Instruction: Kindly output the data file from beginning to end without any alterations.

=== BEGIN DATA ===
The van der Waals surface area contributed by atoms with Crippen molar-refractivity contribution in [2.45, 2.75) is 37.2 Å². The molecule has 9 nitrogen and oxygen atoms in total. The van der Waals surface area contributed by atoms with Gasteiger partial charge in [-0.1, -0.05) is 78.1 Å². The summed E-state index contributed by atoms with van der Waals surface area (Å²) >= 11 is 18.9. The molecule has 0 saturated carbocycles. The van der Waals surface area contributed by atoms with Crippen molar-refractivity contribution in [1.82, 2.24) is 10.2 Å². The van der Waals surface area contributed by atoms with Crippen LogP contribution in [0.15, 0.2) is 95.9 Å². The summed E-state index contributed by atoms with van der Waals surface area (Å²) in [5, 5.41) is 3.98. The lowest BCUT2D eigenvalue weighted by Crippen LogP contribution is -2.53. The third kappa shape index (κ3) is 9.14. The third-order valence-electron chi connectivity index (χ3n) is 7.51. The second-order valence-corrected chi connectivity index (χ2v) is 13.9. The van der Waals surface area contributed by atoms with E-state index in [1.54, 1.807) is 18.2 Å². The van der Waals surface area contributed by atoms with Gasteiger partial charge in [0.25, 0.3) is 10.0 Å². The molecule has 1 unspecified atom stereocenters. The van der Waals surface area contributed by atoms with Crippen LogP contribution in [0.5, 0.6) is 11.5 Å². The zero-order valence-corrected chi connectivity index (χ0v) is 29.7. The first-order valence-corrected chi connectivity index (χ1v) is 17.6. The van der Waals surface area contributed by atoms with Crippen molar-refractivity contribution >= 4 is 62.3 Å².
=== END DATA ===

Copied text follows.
The van der Waals surface area contributed by atoms with Crippen molar-refractivity contribution in [2.45, 2.75) is 37.2 Å². The molecule has 9 nitrogen and oxygen atoms in total. The van der Waals surface area contributed by atoms with Gasteiger partial charge in [-0.1, -0.05) is 78.1 Å². The summed E-state index contributed by atoms with van der Waals surface area (Å²) >= 11 is 18.9. The molecule has 0 saturated carbocycles. The van der Waals surface area contributed by atoms with Crippen molar-refractivity contribution in [1.82, 2.24) is 10.2 Å². The van der Waals surface area contributed by atoms with Crippen LogP contribution in [0.15, 0.2) is 95.9 Å². The summed E-state index contributed by atoms with van der Waals surface area (Å²) in [5, 5.41) is 3.98. The lowest BCUT2D eigenvalue weighted by Crippen LogP contribution is -2.53. The third kappa shape index (κ3) is 9.14. The third-order valence-electron chi connectivity index (χ3n) is 7.51. The second-order valence-corrected chi connectivity index (χ2v) is 13.9. The van der Waals surface area contributed by atoms with E-state index in [1.54, 1.807) is 18.2 Å². The van der Waals surface area contributed by atoms with Gasteiger partial charge in [0.25, 0.3) is 10.0 Å². The molecule has 1 unspecified atom stereocenters. The van der Waals surface area contributed by atoms with Crippen LogP contribution in [0.5, 0.6) is 11.5 Å². The zero-order valence-corrected chi connectivity index (χ0v) is 29.7. The first-order valence-corrected chi connectivity index (χ1v) is 17.6. The van der Waals surface area contributed by atoms with Crippen molar-refractivity contribution >= 4 is 62.3 Å².